I enjoy a good historical mystery where you can tell the author has at least one foot in that era. Such a mystery is “Death at St. Vedast” by Mary Lawrence. Lawrence proved in her first “A Bianca Goddard Mystery,” “The Alchemist’s Daughter,” that she had thoroughly researched the social, economic, political and cultural history of England at the time of Henry VIII. “Death at St. Vedast” is an inventive continuation of alchemist, healer and amateur sleuth, Bianca Goddard’s story.
This new story is set in 1543 in London and in a small village outside London called Dinmow. Bianca and her husband, John, have rented John’s master’s house when the Silversmith, Boisvert, prepares to move to the home of his bride, Odile Farendon, a wealthy widow of a Goldsmith. Several suspicious deaths occur in and around St. Vedast, the church where Odile and Boisvert are to be married. The deaths could be signs of poisoning, bewitching, or both. Boisvert and the priest who marries the couple, Father Nelson, are both accused. Similar strange deaths occur in the village of Dinmow, the place where the flour used to make communion wafers and a pax bread given to the bride before her marriage. Bianca observes a number of suspicious happenings between members of the Goldsmiths Guild, the White and Brown Bread Bakers Guilds, an attorney, the warden at St. Vedast, and others, that cause her to suspect people are being framed to protect those who are really guilty. She and John need to take a trip to Dinmow to investigate and start to unlock what really happened.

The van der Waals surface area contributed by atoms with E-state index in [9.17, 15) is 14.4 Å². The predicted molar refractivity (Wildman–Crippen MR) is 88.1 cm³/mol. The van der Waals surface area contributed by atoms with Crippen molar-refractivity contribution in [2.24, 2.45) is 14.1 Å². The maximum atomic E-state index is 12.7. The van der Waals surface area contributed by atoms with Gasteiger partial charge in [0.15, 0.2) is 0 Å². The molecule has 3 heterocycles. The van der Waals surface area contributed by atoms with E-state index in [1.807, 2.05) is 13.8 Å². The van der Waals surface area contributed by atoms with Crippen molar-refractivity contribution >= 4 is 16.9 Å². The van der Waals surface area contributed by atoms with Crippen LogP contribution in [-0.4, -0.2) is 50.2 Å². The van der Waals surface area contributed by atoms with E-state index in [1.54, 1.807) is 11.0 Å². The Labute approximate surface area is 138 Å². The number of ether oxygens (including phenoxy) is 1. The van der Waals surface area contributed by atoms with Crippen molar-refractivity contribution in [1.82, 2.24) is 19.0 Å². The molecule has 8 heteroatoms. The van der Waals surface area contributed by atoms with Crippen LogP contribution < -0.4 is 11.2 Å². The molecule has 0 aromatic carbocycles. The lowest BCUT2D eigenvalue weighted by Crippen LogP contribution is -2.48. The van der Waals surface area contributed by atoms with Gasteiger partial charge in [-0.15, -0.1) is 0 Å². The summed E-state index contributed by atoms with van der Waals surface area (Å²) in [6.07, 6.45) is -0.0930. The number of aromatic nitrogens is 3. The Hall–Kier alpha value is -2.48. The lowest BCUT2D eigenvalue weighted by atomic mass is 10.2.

Lawrence carefully explains in an afterword where she has changed some details to fit the storyline, primarily in where she locates some of the guildhalls. It is clear that she has a very good grasp of what life in Tudor England was really like. There are plenty of colorful descriptions, interesting plots, exciting action and authentic dialogue to make “Death at St. Vedast” a page-turner for all who appreciate fiction set in early Renaissance England.
Reviewed from a supplied advance edition. This book is now available from Kensington Books.